The Williams Trial – Day 26: Closing Arguments Start

Today, Wednesday, Sept 4, 2013 the Prosecutor and Defense for Larry Williams gave their closing arguments.  As always, anything to do with this trial has a serious *trigger warning* and the closing arguments are no exception.  In fact, I can’t stress enough how disturbing this whole thing is.  I am having a hard time figuring out how to summarize without triggers.  All I can say is that the jury was told how the charges work and given instructions on their options of what they can determine. By factoring in different degrees of the charges, they have over a dozen options.  The closing arguments are a summary of what was shown and what each attorney wants the jury to decide.  One of the Prosecutor’s remarks was that they wanted to kill Hana’s spirit and her pride.  Very, very true.

Here is an article about the Prosecutor’s closing arguments in the Skagit Valley Herald. [Link removed as it is no longer working]

And here is a more in depth article in the Skagit Valley Herald which covers the whole day.

Here is the story on Komo News.

Here is the story on KiroTV.

Here is Maurine’s report on the instructions to the jury and closing remarks by the Prosecutor.  Here is a quote from it:

Mr. Weyrich discussed the various experts who have commented on Hana’s age, noting that most put her at 15 years old, via teeth and bone analysis. (The jury needs to believe she was under 16 for the more serious charge of homicide by abuse to stand.)

And here is Maurine’s report on the closing arguments from the defense team of Larry Williams.  I will summarize it with this one quote:

Larry just didn’t know all that was going on, Ms. Forde said several times. “The evidence is overwhelming,” she said, that “Carri Williams designed, planned, and implemented” all that happened in their home.

And here is a quote which I find very interesting:

Why did this happen? Because Larry and Carri were unprepared, said Ms. Forde. They were both naive. They thought Hana and Immanuel would respond to the same disciplinary tactics that their other children had, and they didn’t foresee the mental health problems of older, internationally adopted children.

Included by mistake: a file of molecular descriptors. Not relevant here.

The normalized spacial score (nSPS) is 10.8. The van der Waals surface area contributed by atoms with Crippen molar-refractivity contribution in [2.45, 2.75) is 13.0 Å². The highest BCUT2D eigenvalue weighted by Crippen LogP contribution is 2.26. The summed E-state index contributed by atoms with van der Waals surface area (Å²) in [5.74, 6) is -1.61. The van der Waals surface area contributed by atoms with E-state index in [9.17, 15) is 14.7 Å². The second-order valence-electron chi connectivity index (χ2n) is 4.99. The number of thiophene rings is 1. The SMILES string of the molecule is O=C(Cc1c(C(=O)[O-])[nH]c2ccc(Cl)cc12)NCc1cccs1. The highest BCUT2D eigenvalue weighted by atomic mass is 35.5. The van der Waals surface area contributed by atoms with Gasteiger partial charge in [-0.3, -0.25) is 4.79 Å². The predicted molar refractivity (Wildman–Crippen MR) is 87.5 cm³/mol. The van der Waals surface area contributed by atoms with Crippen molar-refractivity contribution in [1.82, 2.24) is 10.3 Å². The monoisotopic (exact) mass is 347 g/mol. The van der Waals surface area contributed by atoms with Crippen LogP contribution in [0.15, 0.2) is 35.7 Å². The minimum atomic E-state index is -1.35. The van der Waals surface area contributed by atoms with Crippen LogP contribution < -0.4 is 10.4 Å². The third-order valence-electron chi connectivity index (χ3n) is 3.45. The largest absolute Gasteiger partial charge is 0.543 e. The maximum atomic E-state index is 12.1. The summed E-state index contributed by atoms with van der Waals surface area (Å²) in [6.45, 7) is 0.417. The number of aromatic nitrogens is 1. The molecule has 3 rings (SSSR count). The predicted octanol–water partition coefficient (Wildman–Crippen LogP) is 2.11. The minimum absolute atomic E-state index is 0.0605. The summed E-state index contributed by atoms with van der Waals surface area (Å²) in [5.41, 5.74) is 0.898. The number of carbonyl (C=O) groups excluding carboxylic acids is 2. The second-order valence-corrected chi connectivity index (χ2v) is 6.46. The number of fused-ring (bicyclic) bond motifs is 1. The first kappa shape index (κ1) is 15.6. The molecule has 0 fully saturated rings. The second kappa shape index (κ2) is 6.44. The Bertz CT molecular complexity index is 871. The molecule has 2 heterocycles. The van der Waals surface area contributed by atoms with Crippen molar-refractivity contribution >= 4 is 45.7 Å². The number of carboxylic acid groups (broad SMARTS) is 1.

This ties in with what I suspected from the moment I found out that they were following Pearl’s teachings.  My only quibble is that the adopted children did not have mental health problems.  Quite the contrary.  It was the biological children who were raised to accept the abuse and had been mentally broken down with Stockholm Syndrome.  The adopted children were sane enough to recognize abuse and resist it.


  1. Hope on March 19, 2014 at 2:14 pm

    I think this all messed up no matter what it is just bad i mean isn’t there enough children being abused out there!!!

  2. Cindy K on September 5, 2013 at 8:52 pm

    —These events are certainly ones that qualify…

    See, I can barely think straight about these matters, let alone write about them! Even in a blog comment.

  3. Cindy K on September 5, 2013 at 8:50 pm

    >>>In fact, I can’t stress enough how disturbing this whole thing is. I am having a hard time figuring out how to summarize without triggers.<<<

    I broke out with hives twice today. (It's been almost a decade since that has happened to me.)

    (I was only verbally abused, and I've had tremendous healing and rarely get triggered anymore, even when working with victims or in recovery groups. This is terribly hard for anyone to consider because of what these children endured, mingled with the recalcitrant and bizarre behavior of the parents. I think that as human beings, we should all be triggered by certain things, and these events are certainly qualify.)

    • Hermana Linda on September 5, 2013 at 10:16 pm

      True. I just don’t like to blindside people so I want to warn them. That way, they can either avoid them or brace themselves. I don’t really know how I do it, I think it’s mainly disassociation. Although, I’m sure that it has most to do with God giving me strength.

      • Cindy K on September 5, 2013 at 10:24 pm

        You’re astute to note this.

        Dissociation is a coping mechanism that helps us get through very difficult things. It has four gradations, and the first stage is common and healthy — when everything seems more like a dream, and the next stage is despersonalization — when things feel or seem like they are happening to someone else. It allows us to function and to step away from the pain of threat. And I am told that the more intelligent a person is, the more likely they are to dissociate. In situations requiring more of a pure survival response, the degree of dissociation can be more intense. Ultimately, it helps preserve a person’s sense of self, even though it is not very functional when it comes to interacting with others in a healthy way, and especially not in the long-term.

        • Hermana Linda on September 6, 2013 at 9:46 am

          Interesting. I seem to only use it for blogging and the research involved. When something does impact me, I’m always taken aback and then I take great pains to protect others from the info by flagging it. I do sometimes marvel at how I seem to insulate myself from the horror. I get very clinical and dispassionate about it. I wonder if it is very unhealthy and damaging to me. I also make a point of avoiding these topics as much as possible on Sundays so as to have a day of rest.

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